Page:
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Writing Paralegal Resumes
Tips for experienced and new paralegals.
Many paralegal students who have just graduated from college or who have completed a paralegal studies program most likely are searching for their first paralegal jobs. Experienced paralegals also might be looking to change jobs. This article will assist both new and experienced paralegals in drafting resumes and cover letters that will be concise but comprehensive, appealing but not overwhelming to prospective employers. Sample paralegal resumes and cover letters also are included.
Resumes for New Paralegals
Let’s begin with some general pointers. Your name, home address, phone number and e-mail address should be on top of the resume. Use more common computer fonts, such as 12-point Times New Roman. Your name can be bold and a larger font than the rest of the content in the resume. Try to keep the resume to one page, if possible. Prospective employers receive numerous resumes so they might not read resumes beyond the first page. Many resumes usually contain four to five sections. Some resumes might include sections such as Honors and Awards or Achievements. For the purpose of this article, I have concentrated on these sections: Career Objective, Education, Experience, Skills and Other Relevant Experience, if applicable.
Career objective. This is important for several reasons. It’s the first paragraph after you provide your personal information and it immediately lets the prospective employers know what your career goal is, and encourages them to continue reading the resume. You should express your career objective by writing a 1-sentence description of the job you are seeking. If you are unsure of the area of legal practice in which you want to specialize, focus your objective to a general practice of law. Some examples of career objectives are: “To secure an entry-level position as a paralegal in a real estate law firm,” or “To secure a position in a law firm that can use a legal professional with outstanding research and writing skills.”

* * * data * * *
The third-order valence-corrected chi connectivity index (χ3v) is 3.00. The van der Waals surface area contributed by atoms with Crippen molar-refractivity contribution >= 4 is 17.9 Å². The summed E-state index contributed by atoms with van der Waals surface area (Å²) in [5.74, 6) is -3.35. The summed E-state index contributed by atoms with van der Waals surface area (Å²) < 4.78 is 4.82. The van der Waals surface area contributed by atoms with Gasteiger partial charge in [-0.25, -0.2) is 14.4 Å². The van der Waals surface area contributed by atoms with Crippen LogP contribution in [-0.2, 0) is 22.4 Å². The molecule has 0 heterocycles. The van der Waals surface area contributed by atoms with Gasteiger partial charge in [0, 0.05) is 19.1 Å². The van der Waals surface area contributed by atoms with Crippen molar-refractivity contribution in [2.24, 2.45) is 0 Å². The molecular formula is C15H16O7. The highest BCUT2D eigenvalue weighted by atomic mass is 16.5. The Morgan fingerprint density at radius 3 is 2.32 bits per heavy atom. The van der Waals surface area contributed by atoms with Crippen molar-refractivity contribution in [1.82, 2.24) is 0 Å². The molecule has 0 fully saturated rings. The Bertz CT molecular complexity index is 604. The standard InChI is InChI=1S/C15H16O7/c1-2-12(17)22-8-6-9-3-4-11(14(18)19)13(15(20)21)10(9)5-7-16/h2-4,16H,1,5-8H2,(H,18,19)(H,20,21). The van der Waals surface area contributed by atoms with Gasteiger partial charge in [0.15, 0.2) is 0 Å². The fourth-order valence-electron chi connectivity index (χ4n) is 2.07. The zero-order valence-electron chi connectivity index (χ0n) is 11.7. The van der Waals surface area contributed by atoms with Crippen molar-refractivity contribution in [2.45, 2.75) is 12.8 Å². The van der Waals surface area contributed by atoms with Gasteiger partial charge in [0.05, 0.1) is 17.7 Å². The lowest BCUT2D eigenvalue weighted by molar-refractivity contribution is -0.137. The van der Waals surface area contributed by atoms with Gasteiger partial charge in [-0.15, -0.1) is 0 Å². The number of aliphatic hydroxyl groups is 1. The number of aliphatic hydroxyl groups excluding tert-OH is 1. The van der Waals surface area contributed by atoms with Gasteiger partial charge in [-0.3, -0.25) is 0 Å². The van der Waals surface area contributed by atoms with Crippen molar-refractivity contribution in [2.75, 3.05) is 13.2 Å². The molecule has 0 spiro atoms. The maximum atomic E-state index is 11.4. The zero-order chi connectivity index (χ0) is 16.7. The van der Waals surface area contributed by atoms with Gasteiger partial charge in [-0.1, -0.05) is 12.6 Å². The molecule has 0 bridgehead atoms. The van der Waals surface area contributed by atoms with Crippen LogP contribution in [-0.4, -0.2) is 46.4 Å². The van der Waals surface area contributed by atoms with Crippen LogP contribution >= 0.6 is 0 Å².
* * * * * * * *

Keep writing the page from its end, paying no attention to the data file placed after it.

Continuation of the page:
Education. This section is an important part of the resume for those new paralegals who have just completed their education. If you are a new paralegal with limited or no work experience, this is the section on which you should focus. Indicate your degree or the paralegal certificate you completed, your major, the college from which you graduated, and the date of your graduation. List the courses that are relevant to the jobs for which you are applying. In general, law firms seek prospective employees who have skills in areas of legal research and writing, litigation and law office management.
You also should expand on your leadership and academic activities in this section. List your membership in all student and academic organizations. Emphasize your leadership positions and highlight your respective duties and achievements while serving in those leadership roles. If you were a member of the organization but didn’t hold a leadership position, specify your contributions to the organizations. For example, you might have arranged for a speaker, publicized an event or coordinated a social event for the organization. Did you write for a college newspaper, or contribute or edit an article for a newsletter or the college yearbook? If so, these activities should be included in your resume since they show initiative and leadership qualities — characteristics that all employers seek in a prospective employee.
Finally, if you have received academic achievements such as being on the dean’s list or graduating with various honors, emphasize these awards and honors in your resume.
Experience. This section is the meat of a resume. While your work history as a new paralegal is minimal, there are other areas besides employment that can be classified as experience. Serving in an internship program is an excellent way to highlight your duties and responsibilities as well as the skills you obtained. Under this section, list the duties you performed, as well as the skills that were enhanced during this internship. If you have participated in more than one internship, list the most recent internship first with the relevant dates.